# On the meaning of distinguishability, and wavefunctions for 3 electron atoms

In a 2-electron atom at lowest energy, the $$(1s)^2$$ is occupied and the electronic wave-function must satisfy anti-symmetry requirements in the particle coordinates, as the spatial wave function is symmetric. How is the situation in a 3 electron system?

In a 3-electron atom (or in a nucleon with one excited quark) of lowest energy, say the $$(1s)^2(1p)$$ states are occupied, is the fermion in the $$(1p)$$ state distinguishable? I.e. must my wave-function still treat all 3 electrons indistinguishably, or are mixed symmetry wave-functions now physically viable?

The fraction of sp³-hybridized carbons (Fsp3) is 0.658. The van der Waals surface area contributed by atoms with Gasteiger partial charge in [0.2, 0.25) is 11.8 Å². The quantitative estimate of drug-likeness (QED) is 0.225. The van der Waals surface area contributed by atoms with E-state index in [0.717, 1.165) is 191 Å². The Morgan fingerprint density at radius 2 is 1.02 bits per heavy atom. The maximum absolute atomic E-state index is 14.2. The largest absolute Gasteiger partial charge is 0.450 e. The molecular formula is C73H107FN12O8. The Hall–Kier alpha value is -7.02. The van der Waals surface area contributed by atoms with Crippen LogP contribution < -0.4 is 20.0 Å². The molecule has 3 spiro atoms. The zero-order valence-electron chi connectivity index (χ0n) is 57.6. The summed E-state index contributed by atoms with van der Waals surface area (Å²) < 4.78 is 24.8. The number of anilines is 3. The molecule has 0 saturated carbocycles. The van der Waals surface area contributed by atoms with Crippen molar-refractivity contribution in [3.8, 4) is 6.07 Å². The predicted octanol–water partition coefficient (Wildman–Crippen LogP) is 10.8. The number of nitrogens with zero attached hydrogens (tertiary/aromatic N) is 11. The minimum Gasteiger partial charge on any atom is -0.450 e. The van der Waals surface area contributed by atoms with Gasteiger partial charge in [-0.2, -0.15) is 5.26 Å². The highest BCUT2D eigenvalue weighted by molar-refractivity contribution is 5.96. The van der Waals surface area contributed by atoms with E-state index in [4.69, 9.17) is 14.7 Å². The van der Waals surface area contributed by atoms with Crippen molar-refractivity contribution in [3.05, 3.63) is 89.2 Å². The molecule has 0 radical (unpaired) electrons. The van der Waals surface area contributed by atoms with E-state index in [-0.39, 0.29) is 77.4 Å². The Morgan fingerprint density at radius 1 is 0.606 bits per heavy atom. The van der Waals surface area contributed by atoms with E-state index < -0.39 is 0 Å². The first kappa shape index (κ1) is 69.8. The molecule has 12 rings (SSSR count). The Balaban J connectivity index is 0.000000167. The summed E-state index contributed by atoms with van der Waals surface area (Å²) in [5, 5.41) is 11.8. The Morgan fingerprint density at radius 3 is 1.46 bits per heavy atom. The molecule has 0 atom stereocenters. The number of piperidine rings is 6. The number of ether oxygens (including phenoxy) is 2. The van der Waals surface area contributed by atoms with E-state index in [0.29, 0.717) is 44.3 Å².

• All electrons are indistinguishable, which leads to the concept of a Slater determinant. – orthocresol Jan 11 '20 at 13:41
• Note that there is no $1p$ state. Above $1s$ is $2s$, though the point of your question is still clear. – Andrew Jan 11 '20 at 16:31